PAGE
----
Including Original "Paul H. Letters" Copyright © 1996-2017 Paul V. Heinrich - All rights reserved.



Tuesday, 26 June 2007

Fauld Crater, Staffordshire, England

Fauld Crater, Staffordshire, England

Paul bristolia at yahoo.com
Mon Jun 25 13:49:22 EDT 2007

Dear Friends,

While looking around, a friend found something, which
looked like an impact crater at:

Latitude 52.847117N, Longitude 1.730608W

After a quick search, I found that it although it was
indeed a crater, it was not the result of a meteorite
impact and had more earthly origins. It was the site
of the Fauld explosion, which occurred when in 1944,
some 3,670 tons of RAF bombs exploded being stored
underground exploded. A paper about thsi event is:

Waltham, T., 2001, The Fauld Crater. Mercian Geologist.
vol. 15, no. 2, pp. 123-125.

A 536Kb PDF file can be obtained from:

http://www.emgs.org.uk/files/local_geology/15(2)_fauld_crater.pdf

The “Fauld Explosion” web page is at:

http://www.carolyn.topmum.net/tutbury/fauld/fauldcrater.htm

and “The world's largest-ever explosion (almost) - in
Staffordshire 60 years ago” at:

http://www.bbc.co.uk/stoke/features/history/2004/fauld.shtml

Yours,

Paul H.

Friday, 22 June 2007

Centimeter cubes

Centimeter cubes

Paul bristolia at yahoo.com
Thu Jun 21 23:55:27 EDT 2007

Does anyone know why the specific letters, which are
found on a standard centimeter cube, were originally
chosen?

Svend wrote:


>thanks for your kind words on the scalecube story. No,

>the cubes circulating with the broad engravings and

>the "1cm" gimmick are a follow up product done by

>someone else. They also use a different font than the

>original NASA type cubes.


I have to wonder if ten years from now, there will be
people collecting the different types of scalecubes /
centimeter cubes as people on this list are collecting
meteorites. I can just see people searching for a Drake
centimeter cube for their collection as a person would
look for either a Thuathe or a Brahin for their collection.


>However, every cubeless collector is free to choose

>what product serves best his duties. And we encourage

>everyone who whants to give it a try to produce his or

>her own cubes. Its a free market, and hey, in the end

>its just a cube ;)


Maybe someone can convince the Geological Society
of America to make and sell them as they sell grain-size
cards, field photoscales, field notebooks, and other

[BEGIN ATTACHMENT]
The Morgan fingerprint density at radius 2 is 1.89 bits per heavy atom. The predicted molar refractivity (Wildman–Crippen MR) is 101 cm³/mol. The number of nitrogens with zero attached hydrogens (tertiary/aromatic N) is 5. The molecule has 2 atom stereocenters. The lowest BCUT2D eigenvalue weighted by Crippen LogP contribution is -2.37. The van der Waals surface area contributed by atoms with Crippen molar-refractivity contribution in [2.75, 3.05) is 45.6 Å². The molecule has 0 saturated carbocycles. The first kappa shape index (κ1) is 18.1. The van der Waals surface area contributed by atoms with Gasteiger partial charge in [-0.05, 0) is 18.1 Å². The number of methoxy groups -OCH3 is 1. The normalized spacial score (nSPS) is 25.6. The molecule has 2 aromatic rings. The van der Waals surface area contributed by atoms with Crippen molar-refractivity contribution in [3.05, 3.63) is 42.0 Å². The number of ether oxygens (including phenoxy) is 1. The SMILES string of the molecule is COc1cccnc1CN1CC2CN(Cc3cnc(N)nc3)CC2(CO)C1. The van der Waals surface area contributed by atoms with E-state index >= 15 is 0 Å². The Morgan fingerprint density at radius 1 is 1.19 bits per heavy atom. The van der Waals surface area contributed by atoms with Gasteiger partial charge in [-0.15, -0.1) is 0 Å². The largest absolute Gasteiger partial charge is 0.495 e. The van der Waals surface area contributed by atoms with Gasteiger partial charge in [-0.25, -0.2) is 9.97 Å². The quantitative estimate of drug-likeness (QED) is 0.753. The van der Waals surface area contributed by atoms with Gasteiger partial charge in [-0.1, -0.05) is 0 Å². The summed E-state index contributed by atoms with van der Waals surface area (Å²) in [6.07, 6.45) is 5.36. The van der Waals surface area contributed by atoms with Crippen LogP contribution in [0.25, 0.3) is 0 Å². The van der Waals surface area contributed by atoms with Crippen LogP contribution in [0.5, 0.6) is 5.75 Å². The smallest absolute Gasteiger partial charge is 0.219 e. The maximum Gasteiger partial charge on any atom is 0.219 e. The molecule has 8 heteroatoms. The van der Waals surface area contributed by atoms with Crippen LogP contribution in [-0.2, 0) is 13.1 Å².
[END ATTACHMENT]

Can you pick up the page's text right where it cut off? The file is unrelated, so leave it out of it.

stuff used by geologists. It seems to me that geologists,
paleontologists, and even archaeologists would benefit
by using the centimeter cube instead the bizarre
collection of coins, keys, photoscales, and other
objects used as a scale in pictures of rocks, fossils,
and artifacts. I will be using centimeter cubes for
scale in the pictures of rocks, fossils, and artifacts,
which I take to illustrate articles and papers.

Best Regards,

Paul

Wednesday, 13 June 2007

Geologists to Name 'New' Impact Crater in Montana after Havre Couple 1

Geologists to Name 'New' Impact Crater in Montana after Havre Couple

Paul bristolia at yahoo.com
Tue Jun 12 11:09:47 EDT 2007

Ron Baalke wrote:


>http://www.havredailynews.com>/articles/2007/06/11/local_headlines/local.txt

>

>Geologists to name "new" meteorite crater

>after Havre couple by Annette Hayden, Havre

>Daily News (Montana), June 11, 2007


Using information given in the article, I used Google
Earth to find the the location of the structure, which
it discusses. The latitude and longitude of this
structure is:

108.6729941879148 W
47.82294379843308 N

It is on the edge of hills known as "The Little Rocky
Mountains". There a number of circular structure
within the region associated with laccolithic intrusions.
There is a discussion of this in "Geology and Physiography
of Fort Belknap" at:

http://serc.carleton.edu/research_education/nativelands/ftbelknap/geology.html

The “Geologic Map of the Zortman 30' x 60' Quadrangle,
Central Montana” can be downloaded from:

http://www.mbmg.mtech.edu/stmap.htm

and

http://www.mbmg.mtech.edu/pdf_100k/zortman.pdf

Two publications on the geology of the area are:

Knechtel, M.M., 1944, Oil and gas possibilities of the
plains adjacent to the Little Rocky Mountains, Montana:
U.S. Geological Survey, Oil and Gas Investigations
Map OM-4, scale 1:48000.

Knechtel, M.M., 1959, Stratigraphy of the Little Rocky
Mountains and encircling foothills, Montana: U.S.
Geological Survey, Bulletin 1072-N, scale 1:48000.

Best Regards,

Paul

Correction To “Geologists to Name 'New' Impact Crater in Montana after Havre Couple”

Correction To “Geologists to Name 'New' Impact Crater in Montana after Havre Couple”

Paul bristolia at yahoo.com
Tue Jun 12 11:50:43 EDT 2007

In his post at:

http://six.pairlist.net/pipermail/meteorite-list/2007-June/035598.html

Ron Baalke wrote:
" http://www.havredailynews.com/articles/2007/06/11/local_headlines/local.txt
Geologists to name "new" meteorite crater
after Havre couple by Annette Hayden, Havre
Daily News (Montana), June 11, 2007”

In my post at

http://six.pairlist.net/pipermail/meteorite-list/2007-June/035660.html

I wrote

“Using information given in the article, I used Google
Earth to find the the location of the structure, which
it discusses. The latitude and longitude of this
structure is:

108.6729941879148 W
47.82294379843308 N”

It appears that I have have incorrectly located this feature. The
correct latitude and longitude for this feature appears to be:

47°50'32.84"N
108°35'43.84"W

Yours,

Paul

The URLs of interest from the previous post
still remain:

1. Geology and Physiography of Fort Belknap at:
http://serc.carleton.edu/research_education/nativelands/ftbelknap/geology.html

2. "Geologic Map of the Zortman 30' x 60' Quadrangle,
Central Montana" at either: http://www.mbmg.mtech.edu/stmap.htm or
http://www.mbmg.mtech.edu/pdf_100k/zortman.pdf

3. Geologic Resources of Fort Belknap
http://www.eere.energy.gov/tribalenergy/guide/pdfs/fort_belknap.pdf

Best Regards,

Paul

Tuesday, 12 June 2007